Radio buttons offer the user a choice of two or more mutually exclusive options. Try to limit the number of radio buttons and radio button groups in a dialog. Offering a high number of radio buttons consumes screen space and adds to visual clutter. At the same time, showing all available options at once is an advantage if users are likely not to know possible alternatives.
- Use radio buttons for a few mutually exclusive options. If there are more than five options (or if there is not enough space to arrange four or five options), use a combo box or list instead.
- If there are only two options where one is the negation of the other (e.g. "apply" vs. "do not apply"), consider replacing the radio buttons by one check box.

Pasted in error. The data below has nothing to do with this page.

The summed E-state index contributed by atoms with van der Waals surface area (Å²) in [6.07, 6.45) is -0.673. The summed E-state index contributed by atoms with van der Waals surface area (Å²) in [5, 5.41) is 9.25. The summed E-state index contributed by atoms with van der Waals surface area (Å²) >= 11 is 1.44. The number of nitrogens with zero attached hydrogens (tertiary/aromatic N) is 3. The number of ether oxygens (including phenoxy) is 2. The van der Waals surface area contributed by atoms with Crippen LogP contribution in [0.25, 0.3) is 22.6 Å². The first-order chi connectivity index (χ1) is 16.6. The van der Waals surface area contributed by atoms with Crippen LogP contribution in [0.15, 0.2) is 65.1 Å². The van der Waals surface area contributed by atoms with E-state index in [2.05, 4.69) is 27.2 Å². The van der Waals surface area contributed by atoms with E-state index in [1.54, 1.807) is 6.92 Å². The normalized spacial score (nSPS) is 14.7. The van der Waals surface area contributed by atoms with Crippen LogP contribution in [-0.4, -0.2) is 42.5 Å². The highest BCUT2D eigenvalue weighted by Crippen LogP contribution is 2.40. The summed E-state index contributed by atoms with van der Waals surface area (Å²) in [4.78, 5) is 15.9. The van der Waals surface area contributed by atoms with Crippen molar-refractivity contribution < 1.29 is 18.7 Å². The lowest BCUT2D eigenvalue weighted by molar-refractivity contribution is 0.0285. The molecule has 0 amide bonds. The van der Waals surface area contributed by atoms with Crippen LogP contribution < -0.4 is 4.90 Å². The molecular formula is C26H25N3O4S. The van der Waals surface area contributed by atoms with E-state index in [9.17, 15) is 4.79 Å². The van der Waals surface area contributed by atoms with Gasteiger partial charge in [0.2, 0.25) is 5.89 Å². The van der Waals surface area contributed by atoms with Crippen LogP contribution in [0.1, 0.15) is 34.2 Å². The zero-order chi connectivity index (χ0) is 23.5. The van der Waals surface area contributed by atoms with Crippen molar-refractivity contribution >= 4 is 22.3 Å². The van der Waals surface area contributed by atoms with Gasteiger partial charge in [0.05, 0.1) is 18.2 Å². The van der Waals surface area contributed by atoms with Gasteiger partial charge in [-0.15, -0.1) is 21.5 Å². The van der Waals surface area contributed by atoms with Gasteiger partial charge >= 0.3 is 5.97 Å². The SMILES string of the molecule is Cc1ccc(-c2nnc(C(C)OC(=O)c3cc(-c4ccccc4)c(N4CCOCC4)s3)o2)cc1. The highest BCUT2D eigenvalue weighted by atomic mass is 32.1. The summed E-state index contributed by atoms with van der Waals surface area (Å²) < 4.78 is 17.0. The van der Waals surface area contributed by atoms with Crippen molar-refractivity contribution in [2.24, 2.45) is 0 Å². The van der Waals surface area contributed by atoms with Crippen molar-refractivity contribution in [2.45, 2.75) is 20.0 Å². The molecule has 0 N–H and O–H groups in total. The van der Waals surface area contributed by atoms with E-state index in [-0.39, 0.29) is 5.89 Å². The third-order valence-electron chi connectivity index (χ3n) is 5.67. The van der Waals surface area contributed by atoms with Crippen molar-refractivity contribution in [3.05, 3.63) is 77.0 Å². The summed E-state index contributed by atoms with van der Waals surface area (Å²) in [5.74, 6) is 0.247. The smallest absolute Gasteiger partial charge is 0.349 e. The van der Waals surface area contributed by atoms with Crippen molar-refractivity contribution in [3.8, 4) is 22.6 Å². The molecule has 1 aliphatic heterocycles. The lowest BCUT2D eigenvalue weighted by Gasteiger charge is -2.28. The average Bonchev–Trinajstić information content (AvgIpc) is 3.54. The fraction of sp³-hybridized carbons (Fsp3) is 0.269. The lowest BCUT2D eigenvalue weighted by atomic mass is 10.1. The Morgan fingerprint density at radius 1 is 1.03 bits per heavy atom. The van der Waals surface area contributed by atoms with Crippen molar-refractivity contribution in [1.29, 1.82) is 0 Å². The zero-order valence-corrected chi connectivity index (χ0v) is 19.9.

- Use radio buttons if the user should see the choices without further interaction.
- Provide a descriptive label above or left to a group of radio buttons in sentence style capitalization.
- Use title style capitalization the radio button options.
- Align groups of radio buttons vertically rather than horizontally, as this makes them easier to scan visually. Use horizontal or rectangular alignments only if they greatly improve the layout of the window.
- Radio buttons are not dynamic; their content or labels should not change depending on the context.
- If toggling a radio button affects the enabled state of other controls, place the controls that it affects next to the radio button or below and indented.
- Don't initiate an action when the user clicks a radio button.
- When using a radio button and none of the options is a valid choice, add another option to reflect this choice, such as None or Does not apply.
- Always have one radio button selected; make the first item the default option.
to be done
Content is available under Creative Commons License SA 4.0
unless otherwise noted.